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Hendrix's studio legacy comes full circle with 'People, Hell and Angels'

Jimi Hendrix recorded everything, although the tape is finally running out. “People, Hell & Angels” is the last album of his unreleased studio material.

NASHVILLE, Tenn. (AP) — Jimi Hendrix recorded everything. More than 40 years after his death, though, the tape is finally running out.

“People, Hell & Angels” is the last album of Hendrix’s unreleased studio material, according to Eddie Kramer, the engineer who recorded most of Hendrix’s music during his brief but spectacular career. That ends a four-decade run of posthumous releases by an artist whose legacy remains as vital and vibrant now as it was at the time of his death.

“Jimi utilized the studio as a rehearsal space,” Kramer said. “That’s kind of an expensive way of doing things, but thank God he did.”

The 12 tracks on “People, Hell & Angels” were recorded in 1968-69, after the Jimi Hendrix Experience disbanded. There’s a changeable roster of backing musicians, including Buddy Miles and Billy Cox, who briefly became Hendrix’s Band of Gypsies. Stephen Stills even popped up on bass on one track. It was a difficult period for Hendrix. His business and creative endeavors became entangled, and he retreated to the studio to seek inspiration.


“Jimi used that time in the studio to experiment, to jam, to rehearse, and using this jam-rehearsal style of recording enabled him to try different musicians of different stripes and backgrounds, because they offered a musical challenge to him,” Kramer said. “He wanted to hear music expressed with different guys who could lend a different approach to it. And as part of this whole learning curve, what emerged was this band that played at Woodstock in ’69, that little concert on the hill there.”

Many of the songs have been heard in different versions or forms before, but the music here is funkier than his best-known work — at times sinuous, at times raucous. Horns pop up here and there; he challenges a saxophone to a fist fight on “Let Me Move You.” Then he channels James Brown on “Mojo Man” and ends the album as if shutting down a club on a lonely stretch of highway with “Villanova Junction Blues.”

Hendrix died shortly after making the last of these recordings. He’d already disbanded the players and was working with the Experience again when he died in 1970.

Jimi Hendrix publicity photo

The last of the studio albums was timed for this year, when Hendrix would have turned 70. But the 43 years that have passed since his death have done nothing to dim his influence. Hendrix has remained a pop-culture fixture in much the same way as Elvis Presley and Johnny Cash. Still a radio staple, his image and music pops up often in commercials.

There’s a biopic on the way with Andre Benjamin tackling the lead role. Even his out-there sense of fashion is relevant. His music, though, is what has inspired young guitarists to attack his work in an endless loop of rediscovery over the decades. Tastes and sounds may change, but Hendrix is never out of style. Maybe it’s because he was so far ahead of his time, we still haven’t caught up.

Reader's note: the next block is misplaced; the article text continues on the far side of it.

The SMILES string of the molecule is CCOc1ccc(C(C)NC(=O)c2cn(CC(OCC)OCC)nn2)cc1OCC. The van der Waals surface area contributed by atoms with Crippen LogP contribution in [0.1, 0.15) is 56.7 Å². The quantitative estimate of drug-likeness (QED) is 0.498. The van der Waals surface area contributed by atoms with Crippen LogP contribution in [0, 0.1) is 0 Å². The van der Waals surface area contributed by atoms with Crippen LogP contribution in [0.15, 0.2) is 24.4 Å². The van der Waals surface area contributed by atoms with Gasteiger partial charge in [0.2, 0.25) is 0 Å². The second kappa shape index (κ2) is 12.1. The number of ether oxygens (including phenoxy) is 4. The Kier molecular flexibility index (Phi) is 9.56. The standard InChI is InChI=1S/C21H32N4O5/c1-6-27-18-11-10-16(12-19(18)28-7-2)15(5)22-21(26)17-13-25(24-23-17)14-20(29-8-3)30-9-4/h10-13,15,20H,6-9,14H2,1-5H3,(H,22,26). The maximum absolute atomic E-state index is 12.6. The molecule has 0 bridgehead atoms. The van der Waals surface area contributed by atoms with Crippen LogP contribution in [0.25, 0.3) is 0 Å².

“He was a psychedelic warrior,” said Luther Dickinson of the North Mississippi Allstars. “He was one of those forces that pushed evolution. He was kicking the doors down. He was forcing the future into our ears.”

For Dickinson and his brother Cody, it was Hendrix’s post-apocalyptic psych-rock epic “1983 .. (A Merman I Should Turn to Be)” that blew their minds. But Hendrix means different things to different musicians. He played the chitlin circuit in the South before being discovered as a rocker in Europe, and his music was steeped in the blues, R&B and jazz.

“As a songwriter, he had the thing like Billy Gibbons (of ZZ Top) and a few current guys like Dan Auerbach or Jack White,” Dickinson said. “They have the ability to take a near-cliché blues guitar lick and turn it into a pop hook. Hendrix had that. That was one aspect. Also, he wrote some of the most beautiful guitar melodies. His ballads, there’s nothing to compare them to. Obviously he learned a lot from Curtis Mayfield and R&B music, but he took it so much farther.”

It’s that soulful side that first inspired Michael Kiwanuka, a young singer-songwriter who was seized by Hendrix just as forcefully as Dickinson ever was. Then 12 years old and just picking up the guitar, Kiwanuka saw Hendrix in a documentary paired back-to-back with his Woodstock performance. Unlike the Dickinsons, the rip-roaring psychedelia wasn’t the draw; it was the R&B-flavored classics, like “Castles Made of Sand” and “The Wind Cries Mary.” The child of Ugandan immigrants also was amazed by Hendrix’s natural hairstyle, which closely resembled his own.

“I’d never seen an African-American, a guy of African descent, playing rock music,” Kiwanuka said. “I was listening to bands like Nirvana and stuff at the time. That’s what got me into rock music — the electric guitar. Every time I saw a modern black musician it was like R&B, so I’d never seen someone play electric guitar in a rock way that was African. That inspired me as well on top of the music. And you think, ‘Oh, I could do that.’”

Although “People, Hell & Angels” may be the last studio album, it won’t be the last we will hear from Hendrix.

“We have tremendous amount of live recorded concerts in the vault,” Kramer said. “A lot of them were filmed, too, so be prepared in the next few years to see some fabulous live performances, one of which I’ve already mixed. We’re waiting for the release date — God knows when — but at some point in the future there’s a ton of great live material.”